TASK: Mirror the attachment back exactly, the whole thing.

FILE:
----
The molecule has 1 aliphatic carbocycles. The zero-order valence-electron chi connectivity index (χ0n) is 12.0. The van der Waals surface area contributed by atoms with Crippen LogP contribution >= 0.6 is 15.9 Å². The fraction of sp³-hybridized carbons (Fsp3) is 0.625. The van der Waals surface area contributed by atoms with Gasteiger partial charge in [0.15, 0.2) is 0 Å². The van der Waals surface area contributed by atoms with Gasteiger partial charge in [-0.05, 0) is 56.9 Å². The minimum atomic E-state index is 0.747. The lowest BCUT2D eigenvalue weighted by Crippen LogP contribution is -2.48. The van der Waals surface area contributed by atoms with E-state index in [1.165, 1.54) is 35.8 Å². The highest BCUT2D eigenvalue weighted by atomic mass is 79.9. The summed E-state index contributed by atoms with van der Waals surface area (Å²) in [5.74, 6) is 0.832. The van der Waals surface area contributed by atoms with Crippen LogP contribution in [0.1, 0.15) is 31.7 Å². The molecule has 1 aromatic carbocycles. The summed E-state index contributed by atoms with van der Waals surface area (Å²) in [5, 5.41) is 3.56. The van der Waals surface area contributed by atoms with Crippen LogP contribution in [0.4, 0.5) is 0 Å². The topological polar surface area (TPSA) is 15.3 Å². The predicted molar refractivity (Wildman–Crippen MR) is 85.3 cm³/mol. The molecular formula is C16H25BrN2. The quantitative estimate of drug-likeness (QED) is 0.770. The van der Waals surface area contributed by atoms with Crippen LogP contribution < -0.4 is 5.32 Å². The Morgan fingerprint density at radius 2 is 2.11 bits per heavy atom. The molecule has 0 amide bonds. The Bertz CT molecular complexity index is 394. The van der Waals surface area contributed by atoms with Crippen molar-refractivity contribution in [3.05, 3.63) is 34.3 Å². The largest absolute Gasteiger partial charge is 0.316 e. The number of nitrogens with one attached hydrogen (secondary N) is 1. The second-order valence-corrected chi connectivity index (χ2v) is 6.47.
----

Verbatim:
The molecule has 1 aliphatic carbocycles. The zero-order valence-electron chi connectivity index (χ0n) is 12.0. The van der Waals surface area contributed by atoms with Crippen LogP contribution >= 0.6 is 15.9 Å². The fraction of sp³-hybridized carbons (Fsp3) is 0.625. The van der Waals surface area contributed by atoms with Gasteiger partial charge in [0.15, 0.2) is 0 Å². The van der Waals surface area contributed by atoms with Gasteiger partial charge in [-0.05, 0) is 56.9 Å². The minimum atomic E-state index is 0.747. The lowest BCUT2D eigenvalue weighted by Crippen LogP contribution is -2.48. The van der Waals surface area contributed by atoms with E-state index in [1.165, 1.54) is 35.8 Å². The highest BCUT2D eigenvalue weighted by atomic mass is 79.9. The summed E-state index contributed by atoms with van der Waals surface area (Å²) in [5.74, 6) is 0.832. The van der Waals surface area contributed by atoms with Crippen LogP contribution in [0.1, 0.15) is 31.7 Å². The molecule has 1 aromatic carbocycles. The summed E-state index contributed by atoms with van der Waals surface area (Å²) in [5, 5.41) is 3.56. The van der Waals surface area contributed by atoms with Crippen LogP contribution in [0.4, 0.5) is 0 Å². The topological polar surface area (TPSA) is 15.3 Å². The predicted molar refractivity (Wildman–Crippen MR) is 85.3 cm³/mol. The molecular formula is C16H25BrN2. The quantitative estimate of drug-likeness (QED) is 0.770. The van der Waals surface area contributed by atoms with Crippen LogP contribution < -0.4 is 5.32 Å². The Morgan fingerprint density at radius 2 is 2.11 bits per heavy atom. The molecule has 0 amide bonds. The Bertz CT molecular complexity index is 394. The van der Waals surface area contributed by atoms with Crippen molar-refractivity contribution in [3.05, 3.63) is 34.3 Å². The largest absolute Gasteiger partial charge is 0.316 e. The number of nitrogens with one attached hydrogen (secondary N) is 1. The second-order valence-corrected chi connectivity index (χ2v) is 6.47.